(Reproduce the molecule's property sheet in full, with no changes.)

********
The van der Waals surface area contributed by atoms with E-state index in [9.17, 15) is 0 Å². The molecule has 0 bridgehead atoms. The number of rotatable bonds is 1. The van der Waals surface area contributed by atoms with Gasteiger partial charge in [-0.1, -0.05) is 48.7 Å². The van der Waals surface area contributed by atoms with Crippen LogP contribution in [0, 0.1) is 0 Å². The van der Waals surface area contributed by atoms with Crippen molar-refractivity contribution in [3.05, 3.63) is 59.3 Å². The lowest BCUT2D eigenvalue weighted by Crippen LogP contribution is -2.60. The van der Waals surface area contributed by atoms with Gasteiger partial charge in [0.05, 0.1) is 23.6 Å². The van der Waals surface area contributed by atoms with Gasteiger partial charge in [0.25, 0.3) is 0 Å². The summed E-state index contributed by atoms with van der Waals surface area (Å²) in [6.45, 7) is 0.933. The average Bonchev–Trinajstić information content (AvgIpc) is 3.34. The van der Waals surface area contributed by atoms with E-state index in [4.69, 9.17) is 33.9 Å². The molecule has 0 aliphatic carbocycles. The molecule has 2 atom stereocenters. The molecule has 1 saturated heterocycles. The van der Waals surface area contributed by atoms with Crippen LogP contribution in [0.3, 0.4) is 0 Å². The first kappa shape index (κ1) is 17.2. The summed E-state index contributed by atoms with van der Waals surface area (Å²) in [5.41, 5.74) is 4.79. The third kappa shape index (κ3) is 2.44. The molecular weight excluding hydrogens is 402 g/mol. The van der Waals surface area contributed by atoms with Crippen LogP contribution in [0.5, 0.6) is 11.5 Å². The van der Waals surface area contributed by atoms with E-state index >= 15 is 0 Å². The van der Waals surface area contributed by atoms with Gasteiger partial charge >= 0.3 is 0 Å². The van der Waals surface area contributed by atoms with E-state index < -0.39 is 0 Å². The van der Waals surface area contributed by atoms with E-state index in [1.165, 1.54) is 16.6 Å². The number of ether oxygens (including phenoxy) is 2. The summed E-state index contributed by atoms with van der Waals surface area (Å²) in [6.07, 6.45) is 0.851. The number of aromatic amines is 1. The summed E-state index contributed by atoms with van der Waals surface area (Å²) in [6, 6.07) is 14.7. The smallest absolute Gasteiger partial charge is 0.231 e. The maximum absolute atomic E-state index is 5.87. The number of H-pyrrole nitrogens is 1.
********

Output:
The van der Waals surface area contributed by atoms with E-state index in [9.17, 15) is 0 Å². The molecule has 0 bridgehead atoms. The number of rotatable bonds is 1. The van der Waals surface area contributed by atoms with Gasteiger partial charge in [-0.1, -0.05) is 48.7 Å². The van der Waals surface area contributed by atoms with Crippen LogP contribution in [0, 0.1) is 0 Å². The van der Waals surface area contributed by atoms with Crippen molar-refractivity contribution in [3.05, 3.63) is 59.3 Å². The lowest BCUT2D eigenvalue weighted by Crippen LogP contribution is -2.60. The van der Waals surface area contributed by atoms with Gasteiger partial charge in [0.05, 0.1) is 23.6 Å². The van der Waals surface area contributed by atoms with Gasteiger partial charge in [0.25, 0.3) is 0 Å². The summed E-state index contributed by atoms with van der Waals surface area (Å²) in [6.45, 7) is 0.933. The average Bonchev–Trinajstić information content (AvgIpc) is 3.34. The van der Waals surface area contributed by atoms with E-state index in [4.69, 9.17) is 33.9 Å². The molecule has 0 aliphatic carbocycles. The molecule has 2 atom stereocenters. The molecule has 1 saturated heterocycles. The van der Waals surface area contributed by atoms with Crippen LogP contribution in [0.3, 0.4) is 0 Å². The first kappa shape index (κ1) is 17.2. The summed E-state index contributed by atoms with van der Waals surface area (Å²) in [5.41, 5.74) is 4.79. The third kappa shape index (κ3) is 2.44. The molecular weight excluding hydrogens is 402 g/mol. The van der Waals surface area contributed by atoms with Crippen LogP contribution in [0.5, 0.6) is 11.5 Å². The van der Waals surface area contributed by atoms with E-state index >= 15 is 0 Å². The van der Waals surface area contributed by atoms with Gasteiger partial charge >= 0.3 is 0 Å². The van der Waals surface area contributed by atoms with E-state index < -0.39 is 0 Å². The van der Waals surface area contributed by atoms with E-state index in [1.165, 1.54) is 16.6 Å². The number of ether oxygens (including phenoxy) is 2. The summed E-state index contributed by atoms with van der Waals surface area (Å²) in [6.07, 6.45) is 0.851. The number of aromatic amines is 1. The summed E-state index contributed by atoms with van der Waals surface area (Å²) in [6, 6.07) is 14.7. The smallest absolute Gasteiger partial charge is 0.231 e. The maximum absolute atomic E-state index is 5.87. The number of H-pyrrole nitrogens is 1.